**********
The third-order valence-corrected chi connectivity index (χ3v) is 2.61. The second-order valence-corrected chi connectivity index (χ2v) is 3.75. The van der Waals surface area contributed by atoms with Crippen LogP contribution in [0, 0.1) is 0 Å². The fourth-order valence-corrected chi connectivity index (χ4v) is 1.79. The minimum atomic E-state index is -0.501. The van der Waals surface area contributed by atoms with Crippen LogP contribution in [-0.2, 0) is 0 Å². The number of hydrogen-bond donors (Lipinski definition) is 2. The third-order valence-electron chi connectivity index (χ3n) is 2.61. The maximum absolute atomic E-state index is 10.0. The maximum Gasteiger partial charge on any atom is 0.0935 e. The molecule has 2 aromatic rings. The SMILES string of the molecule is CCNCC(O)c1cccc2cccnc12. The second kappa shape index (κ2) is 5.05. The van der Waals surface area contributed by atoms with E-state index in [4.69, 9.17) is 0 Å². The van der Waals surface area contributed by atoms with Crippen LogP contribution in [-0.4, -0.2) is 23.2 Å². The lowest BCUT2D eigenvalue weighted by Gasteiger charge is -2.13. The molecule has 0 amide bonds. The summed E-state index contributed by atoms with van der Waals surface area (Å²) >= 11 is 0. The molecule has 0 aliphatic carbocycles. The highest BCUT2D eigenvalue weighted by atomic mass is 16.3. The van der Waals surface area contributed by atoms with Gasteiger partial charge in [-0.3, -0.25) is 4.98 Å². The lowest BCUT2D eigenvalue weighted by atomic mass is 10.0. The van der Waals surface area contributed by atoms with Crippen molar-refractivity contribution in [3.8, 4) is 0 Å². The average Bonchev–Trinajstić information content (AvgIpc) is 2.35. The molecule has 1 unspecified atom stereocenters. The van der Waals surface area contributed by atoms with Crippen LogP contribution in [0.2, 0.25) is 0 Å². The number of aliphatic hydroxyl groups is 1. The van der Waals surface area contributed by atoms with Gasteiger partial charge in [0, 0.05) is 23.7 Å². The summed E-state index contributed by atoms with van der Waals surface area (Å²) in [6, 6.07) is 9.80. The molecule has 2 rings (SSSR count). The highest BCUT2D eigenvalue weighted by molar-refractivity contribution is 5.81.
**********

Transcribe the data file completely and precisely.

The third-order valence-corrected chi connectivity index (χ3v) is 2.61. The second-order valence-corrected chi connectivity index (χ2v) is 3.75. The van der Waals surface area contributed by atoms with Crippen LogP contribution in [0, 0.1) is 0 Å². The fourth-order valence-corrected chi connectivity index (χ4v) is 1.79. The minimum atomic E-state index is -0.501. The van der Waals surface area contributed by atoms with Crippen LogP contribution in [-0.2, 0) is 0 Å². The number of hydrogen-bond donors (Lipinski definition) is 2. The third-order valence-electron chi connectivity index (χ3n) is 2.61. The maximum absolute atomic E-state index is 10.0. The maximum Gasteiger partial charge on any atom is 0.0935 e. The molecule has 2 aromatic rings. The SMILES string of the molecule is CCNCC(O)c1cccc2cccnc12. The second kappa shape index (κ2) is 5.05. The van der Waals surface area contributed by atoms with E-state index in [4.69, 9.17) is 0 Å². The van der Waals surface area contributed by atoms with Crippen LogP contribution in [-0.4, -0.2) is 23.2 Å². The lowest BCUT2D eigenvalue weighted by Gasteiger charge is -2.13. The molecule has 0 amide bonds. The summed E-state index contributed by atoms with van der Waals surface area (Å²) >= 11 is 0. The molecule has 0 aliphatic carbocycles. The highest BCUT2D eigenvalue weighted by atomic mass is 16.3. The van der Waals surface area contributed by atoms with Gasteiger partial charge in [-0.3, -0.25) is 4.98 Å². The lowest BCUT2D eigenvalue weighted by atomic mass is 10.0. The van der Waals surface area contributed by atoms with Crippen molar-refractivity contribution in [3.8, 4) is 0 Å². The average Bonchev–Trinajstić information content (AvgIpc) is 2.35. The molecule has 1 unspecified atom stereocenters. The van der Waals surface area contributed by atoms with Crippen LogP contribution in [0.2, 0.25) is 0 Å². The number of aliphatic hydroxyl groups is 1. The van der Waals surface area contributed by atoms with Gasteiger partial charge in [0, 0.05) is 23.7 Å². The summed E-state index contributed by atoms with van der Waals surface area (Å²) in [6, 6.07) is 9.80. The molecule has 2 rings (SSSR count). The highest BCUT2D eigenvalue weighted by molar-refractivity contribution is 5.81.